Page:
To steal such a vehicle, a thief with a transmitter stands next to it, while another moves a small amplifier around the perimeter of the owner's house until he detects a signal from the car keychain inside.

The amplifier then forwards the signal to the transmitter, which effectively becomes the key by passing it to the vehicle's security system and tricking it into believing that the real key is nearby.

This so-called relay theft can only last 60 seconds.

Luxury vehicles are usually stolen to order and shipped abroad or disassembled in illegal chop shops on the side street before the parts are resold.

While thieves may only earn £ 1,500 per vehicle, this remains a lucrative crime, and the West Midlands Police closed around 100 chop shops last year.

West Midlands Police and Crime Commissioner David Jamieson said: “It's a shame that manufacturers allow their sophisticated high-tech vehicles to be stolen by 17-year-old children in 40 seconds.

“Some manufacturers have started to take responsibility – but for years they have been doing practically nothing against keyless theft.

“They always seem to be three phases behind the criminals because keyless entry technology is evolving so quickly.

“It has become a multi-billion pound business. The problem is that in ten years we have lost a quarter of the police and have started prioritizing other crimes. In some areas there is almost no street police. "

Jack Cousens, head of road policy at the AA, said: “If your car is stolen, it is highly unlikely that the thief will be brought to justice.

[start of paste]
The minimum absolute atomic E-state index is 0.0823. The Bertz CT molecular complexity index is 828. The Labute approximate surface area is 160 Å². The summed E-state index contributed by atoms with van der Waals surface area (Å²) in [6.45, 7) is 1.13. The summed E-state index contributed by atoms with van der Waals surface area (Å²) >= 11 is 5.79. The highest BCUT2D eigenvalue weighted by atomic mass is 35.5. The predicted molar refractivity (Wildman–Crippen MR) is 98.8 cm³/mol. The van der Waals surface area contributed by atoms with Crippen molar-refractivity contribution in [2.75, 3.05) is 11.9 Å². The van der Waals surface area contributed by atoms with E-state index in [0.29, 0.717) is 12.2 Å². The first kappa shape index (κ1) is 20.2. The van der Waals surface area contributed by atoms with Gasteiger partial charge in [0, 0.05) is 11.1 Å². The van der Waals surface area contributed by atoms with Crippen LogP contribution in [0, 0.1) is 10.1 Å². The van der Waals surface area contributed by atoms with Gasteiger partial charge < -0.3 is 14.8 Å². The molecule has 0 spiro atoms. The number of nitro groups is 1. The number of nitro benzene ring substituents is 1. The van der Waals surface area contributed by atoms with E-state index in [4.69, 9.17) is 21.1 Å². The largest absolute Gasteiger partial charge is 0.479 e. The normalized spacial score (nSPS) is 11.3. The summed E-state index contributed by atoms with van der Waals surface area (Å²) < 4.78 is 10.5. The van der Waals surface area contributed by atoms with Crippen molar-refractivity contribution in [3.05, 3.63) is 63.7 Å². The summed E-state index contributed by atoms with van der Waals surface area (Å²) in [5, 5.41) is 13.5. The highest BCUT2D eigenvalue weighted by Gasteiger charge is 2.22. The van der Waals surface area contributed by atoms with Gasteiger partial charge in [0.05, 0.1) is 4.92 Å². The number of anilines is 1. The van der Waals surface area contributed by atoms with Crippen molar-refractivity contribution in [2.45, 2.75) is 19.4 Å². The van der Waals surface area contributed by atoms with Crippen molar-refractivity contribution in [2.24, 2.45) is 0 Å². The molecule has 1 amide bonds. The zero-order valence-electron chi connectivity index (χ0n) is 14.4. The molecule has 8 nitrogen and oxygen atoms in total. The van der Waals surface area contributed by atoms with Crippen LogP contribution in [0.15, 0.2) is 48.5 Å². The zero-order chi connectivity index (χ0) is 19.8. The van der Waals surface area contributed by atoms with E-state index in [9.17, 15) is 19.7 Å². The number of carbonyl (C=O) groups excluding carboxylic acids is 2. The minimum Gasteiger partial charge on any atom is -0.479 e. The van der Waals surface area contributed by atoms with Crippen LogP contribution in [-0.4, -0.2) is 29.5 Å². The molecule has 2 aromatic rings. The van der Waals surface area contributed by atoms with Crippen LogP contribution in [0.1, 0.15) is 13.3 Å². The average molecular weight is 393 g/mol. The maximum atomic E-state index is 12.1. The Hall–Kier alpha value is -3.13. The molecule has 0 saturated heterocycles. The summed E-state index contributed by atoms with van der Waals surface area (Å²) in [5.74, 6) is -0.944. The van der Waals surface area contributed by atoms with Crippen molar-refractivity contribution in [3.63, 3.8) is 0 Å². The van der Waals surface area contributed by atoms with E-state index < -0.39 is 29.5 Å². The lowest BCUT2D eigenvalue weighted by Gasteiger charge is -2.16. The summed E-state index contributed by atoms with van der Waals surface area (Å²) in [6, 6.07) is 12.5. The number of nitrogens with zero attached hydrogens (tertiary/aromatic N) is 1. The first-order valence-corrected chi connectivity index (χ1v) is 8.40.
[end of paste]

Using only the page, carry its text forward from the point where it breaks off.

"Old tactics like" Smash and Grab "have changed as thieves adapt to changes in vehicle technology. If possible, people should park their car in a garage or in a well-lit and safe place with video surveillance. "

There are days after Home Secretary Priti Patel (pictured meeting new recruits while visiting the Sussex police headquarters in Lewes on Monday) ordered the chiefs of police to prosecute more shoplifters because of concerns that the crime had been practically decriminalized

There are days after Home Secretary Priti Patel (pictured meeting new recruits while visiting the Sussex police headquarters in Lewes on Monday) ordered the chiefs of police to prosecute more shoplifters because of concerns that the crime had been practically decriminalized

Deputy Police Officer Jenny Sims, head of the Vehicle Crime Department at the National Police Chiefs Council, said: “The increase in vehicle theft is clearly related to organized crime, and the police are using more means to fight it.

"This is not a low-level crime – it is a serious crime that afflicts the victims and we take it seriously.

"The rapid development of technology has dramatically improved drivers' experience, but it has also allowed criminals to take advantage of vulnerabilities in electronic security."

There are days after Home Secretary Priti Patel told police chiefs to persecute more shoplifters over concerns that the crime was practically decriminalized.